Monthly Archives: June 2013

How to read an IR spectrum

Author: Genecks

One of the things I have been meaning to write about is how I have gone about reading an IR spectrum. I think that many people hold confusion when it comes about reading IR spectra. However, it can be broken down into simple methods and steps. I will not go into detail, but I will provide some basics of how I go about reading an IR spectra. As I have not done it in a long time, I will give some advice that I think any person reading an IR spectra can use in order to help keep the methodology understood.

One of the first things to keep in mind is that certain bonds occur about certain wavelengths. As such, a person has to keep a memory of what bonds occur at what wavelengths. Nonetheless, it can still be problematic to scan about an IR spectra in attempting to assign bonds and develop an understanding of what kind of molecule an individual is looking at.

As such, I think the way I entertain reading an IR spectra is to use a left to right methodology. I think, for the most part, an IR spectra goes from general to specific as you move from left to right while reading an IR spectra. So, if you’re looking at the left-most part of an IR spectra, there are not as many bonds to interpret to exist as there would be as you move more to the right while viewing the peaks and curves of an IR spectra. As you move more toward the right of the IR spectra, you start to realize that there are more specific kinds of bonds that can occur.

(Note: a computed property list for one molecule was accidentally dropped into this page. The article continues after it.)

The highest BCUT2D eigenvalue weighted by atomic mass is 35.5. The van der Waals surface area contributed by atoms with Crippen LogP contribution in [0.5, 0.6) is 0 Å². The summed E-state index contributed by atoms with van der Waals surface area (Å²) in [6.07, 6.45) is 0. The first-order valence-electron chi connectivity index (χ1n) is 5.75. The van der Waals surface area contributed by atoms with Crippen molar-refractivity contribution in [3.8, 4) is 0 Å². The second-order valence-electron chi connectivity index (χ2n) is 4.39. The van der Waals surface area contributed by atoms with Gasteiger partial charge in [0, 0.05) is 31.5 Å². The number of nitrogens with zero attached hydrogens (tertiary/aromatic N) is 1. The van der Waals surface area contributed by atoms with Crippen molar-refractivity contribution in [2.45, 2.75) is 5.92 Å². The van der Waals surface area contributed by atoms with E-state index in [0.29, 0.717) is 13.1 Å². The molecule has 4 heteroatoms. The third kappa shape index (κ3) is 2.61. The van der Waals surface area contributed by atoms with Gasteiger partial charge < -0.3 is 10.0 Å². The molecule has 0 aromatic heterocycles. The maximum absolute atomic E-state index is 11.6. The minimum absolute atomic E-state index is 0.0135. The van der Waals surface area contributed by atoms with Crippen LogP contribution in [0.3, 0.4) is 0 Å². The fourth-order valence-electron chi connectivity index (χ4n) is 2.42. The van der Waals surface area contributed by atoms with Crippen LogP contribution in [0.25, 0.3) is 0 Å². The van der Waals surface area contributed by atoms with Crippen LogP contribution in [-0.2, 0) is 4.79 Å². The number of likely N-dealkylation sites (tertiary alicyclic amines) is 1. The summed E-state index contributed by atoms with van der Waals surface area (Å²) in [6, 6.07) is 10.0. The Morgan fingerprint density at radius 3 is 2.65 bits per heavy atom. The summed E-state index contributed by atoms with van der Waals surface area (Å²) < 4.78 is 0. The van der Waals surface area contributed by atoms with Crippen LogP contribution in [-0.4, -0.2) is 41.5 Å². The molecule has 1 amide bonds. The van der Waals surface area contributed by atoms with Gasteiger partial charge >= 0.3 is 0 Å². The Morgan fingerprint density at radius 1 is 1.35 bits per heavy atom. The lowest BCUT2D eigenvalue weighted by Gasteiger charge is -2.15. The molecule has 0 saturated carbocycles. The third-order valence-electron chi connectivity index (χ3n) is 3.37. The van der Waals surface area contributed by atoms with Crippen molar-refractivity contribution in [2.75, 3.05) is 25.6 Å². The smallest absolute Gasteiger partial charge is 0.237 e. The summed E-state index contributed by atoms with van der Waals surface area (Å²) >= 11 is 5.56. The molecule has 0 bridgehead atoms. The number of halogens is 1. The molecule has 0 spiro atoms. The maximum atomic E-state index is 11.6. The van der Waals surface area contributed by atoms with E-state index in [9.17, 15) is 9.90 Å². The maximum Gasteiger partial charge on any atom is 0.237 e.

So, it can be boiled down to a few basic principles:

1) Left to right processing of visual information to determine the bonds

2) Memorization of the bonds that occur from left to right that may exist within particular wavelength regions while reading an IR spectra from left to right

Once a person can generalize and understand what kind of bonds an individual is coming across while interpreting the peaks on an IR spectrum, and individual can attempt to analyze the fingerprint region on an IR spectrum. For a person who becomes more proficient at interpreting a fingerprint region on an IR spectrum, there becomes a level of ease during which an individual can more easily interpret the IR spectrum. In my experience, the fingerprint region can be intimidating, but it can offer clues as to what kind of molecule a person is looking at.

So, in a way, moving from left to right while analyzing the IR spectrum means analyzing from general to specific.